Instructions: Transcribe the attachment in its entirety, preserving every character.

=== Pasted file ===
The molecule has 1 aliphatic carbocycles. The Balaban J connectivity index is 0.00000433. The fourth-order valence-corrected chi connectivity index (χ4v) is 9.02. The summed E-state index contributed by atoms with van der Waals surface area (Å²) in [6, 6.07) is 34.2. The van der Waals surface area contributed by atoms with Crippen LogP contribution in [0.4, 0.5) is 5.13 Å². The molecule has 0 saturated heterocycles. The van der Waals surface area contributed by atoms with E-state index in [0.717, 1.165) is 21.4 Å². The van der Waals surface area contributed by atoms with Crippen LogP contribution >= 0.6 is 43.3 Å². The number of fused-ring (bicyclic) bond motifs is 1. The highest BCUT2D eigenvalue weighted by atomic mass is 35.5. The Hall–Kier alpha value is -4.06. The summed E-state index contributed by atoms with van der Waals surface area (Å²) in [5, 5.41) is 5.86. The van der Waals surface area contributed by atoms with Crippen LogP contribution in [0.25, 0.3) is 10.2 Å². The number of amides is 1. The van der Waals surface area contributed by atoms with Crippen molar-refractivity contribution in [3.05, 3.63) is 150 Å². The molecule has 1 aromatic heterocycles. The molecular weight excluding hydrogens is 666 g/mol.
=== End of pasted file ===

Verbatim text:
The molecule has 1 aliphatic carbocycles. The Balaban J connectivity index is 0.00000433. The fourth-order valence-corrected chi connectivity index (χ4v) is 9.02. The summed E-state index contributed by atoms with van der Waals surface area (Å²) in [6, 6.07) is 34.2. The van der Waals surface area contributed by atoms with Crippen LogP contribution in [0.4, 0.5) is 5.13 Å². The molecule has 0 saturated heterocycles. The van der Waals surface area contributed by atoms with E-state index in [0.717, 1.165) is 21.4 Å². The van der Waals surface area contributed by atoms with Crippen LogP contribution >= 0.6 is 43.3 Å². The number of fused-ring (bicyclic) bond motifs is 1. The highest BCUT2D eigenvalue weighted by atomic mass is 35.5. The Hall–Kier alpha value is -4.06. The summed E-state index contributed by atoms with van der Waals surface area (Å²) in [5, 5.41) is 5.86. The van der Waals surface area contributed by atoms with Crippen LogP contribution in [0.25, 0.3) is 10.2 Å². The number of amides is 1. The van der Waals surface area contributed by atoms with Crippen molar-refractivity contribution in [3.05, 3.63) is 150 Å². The molecule has 1 aromatic heterocycles. The molecular weight excluding hydrogens is 666 g/mol.